Quran burning and US law
Al Jazeera explains why a pastor's controversial plans to burn copies of the Quran are legal under American law.
Last Modified: 09 Sep 2010 20:41 GMT
There is no way that Quran-burning can be stopped in the US, where freedom of expression is guaranteed by law [EPA]

As a fringe Florida pastor courts global controversy by pushing ahead with plans to burn copies of the Quran, many in the Islamic world will be looking on and asking why the US government does not simply ban the event from taking place.

After all, Barack Obama has warned that violence could erupt as the pastor hands what the US president describes as a "recruiting bonanza" to al-Qaeda, and millions of Muslims around the world are likely to take serious offence at such an act. Surely there is a simple answer; just prevent Terry Jones from carrying out his plan. 

But the First Amendment to the US constitution, one of the sacrosanct documents of the American bill of rights, prevents the government from interfering in personal freedom of expression, assembly and religion. In the US, the right to express oneself- no matter how offensive that expression might be- is seen as a fundamental part of what it is to be American.

So while authorities in the US can condemn the Quran-burning event in the strongest possible terms - and they have, from the US president downwards - they have no legal power to stop it from happening. 

Freedom of expression

The US constitution's first amendment reads: "Congress shall make no law respecting an establishment of religion, or prohibiting the free exercise thereof; or abridging the freedom of speech, or of the press; or the right of the people peaceably to assemble, and to petition the government for a redress of grievances."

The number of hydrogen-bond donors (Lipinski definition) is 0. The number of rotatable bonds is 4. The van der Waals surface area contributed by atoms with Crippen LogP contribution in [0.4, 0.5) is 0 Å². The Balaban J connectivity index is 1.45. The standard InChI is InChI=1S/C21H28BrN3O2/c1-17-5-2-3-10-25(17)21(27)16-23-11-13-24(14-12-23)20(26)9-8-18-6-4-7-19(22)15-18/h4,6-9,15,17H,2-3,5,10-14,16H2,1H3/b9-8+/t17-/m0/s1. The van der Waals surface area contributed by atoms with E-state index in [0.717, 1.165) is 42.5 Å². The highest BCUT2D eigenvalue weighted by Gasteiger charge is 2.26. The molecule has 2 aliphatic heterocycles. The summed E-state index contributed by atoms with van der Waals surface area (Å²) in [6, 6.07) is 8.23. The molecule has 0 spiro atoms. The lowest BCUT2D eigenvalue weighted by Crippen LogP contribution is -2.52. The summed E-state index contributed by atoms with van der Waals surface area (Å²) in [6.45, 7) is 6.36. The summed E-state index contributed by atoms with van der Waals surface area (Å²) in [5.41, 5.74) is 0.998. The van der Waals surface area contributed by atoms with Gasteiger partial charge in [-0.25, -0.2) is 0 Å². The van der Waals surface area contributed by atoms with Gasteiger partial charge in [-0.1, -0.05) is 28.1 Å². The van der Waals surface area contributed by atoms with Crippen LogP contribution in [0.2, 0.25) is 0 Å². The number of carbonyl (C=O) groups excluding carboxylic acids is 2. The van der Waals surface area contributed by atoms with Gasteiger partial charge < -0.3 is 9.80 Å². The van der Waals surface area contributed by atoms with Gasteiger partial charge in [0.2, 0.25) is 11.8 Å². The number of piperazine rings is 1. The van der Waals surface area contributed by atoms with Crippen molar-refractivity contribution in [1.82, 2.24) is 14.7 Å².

It comes down to a simple principle; that US law allows people to hold whatever views they want and to express those views in almost any way they chose.  

"In a free society, at least in this free society, people have a right to be intolerant morons and there's no question that this pastor is all of that," Bob Corn-Revere, a First Amendment lawyer and partner at Davis Wright Tremaine LLP, told the Reuters news agency.  "He is an ignorant, intolerant moron, but he's protected by the law."

This "tolerance for intolerance" is an intrinsic part of American democracy - and will be respected even if, as in this case, there appears to be a genuine risk of violence or even death as a result of the pastor's actions.

Slippery slope

Defenders of the US constitution argue the protection the First Amendment provides outweighs the credible threat that abuse of the right can pose. "That's the slippery slope about the First Amendment; if you permit common sense to prevail over principle, then you start giving up the principle," Gregg Thomas, partner at Thomas & LoCicero, told Reuters.

"The values that are embedded in the First Amendment long-term - while maybe not in this immediate circumstance - are so valuable to our democracy that you just can't change the rules when it gets tough," he added.

So by simply announcing the "International Burn a Quran Day" on his property, Jones has so far not committed any crime. The only crime he could be charged with is the relatively minor offence of building an open-air fire without a license to do so.

Jones has been turned down for a "burn permit" from local authorities, but even that could be legally risky, Corn-Revere said. "If you restrict someone's burn permit, not because the fire is a threat to the safety of people around, but because you don't like what is being burned, then that becomes a First Amendment issue," he said.

Laws do exist in the US that prohibit the "incitement of violence," but lawyers said it might be difficult to apply that to Jones' mere announcement that he was going to burn the Quran.

In the US, certain freedoms lie at the heart of the social system. The right to offend people by the expression of controversial views is one of them, and that is not up for debate.

Al Jazeera and agencies
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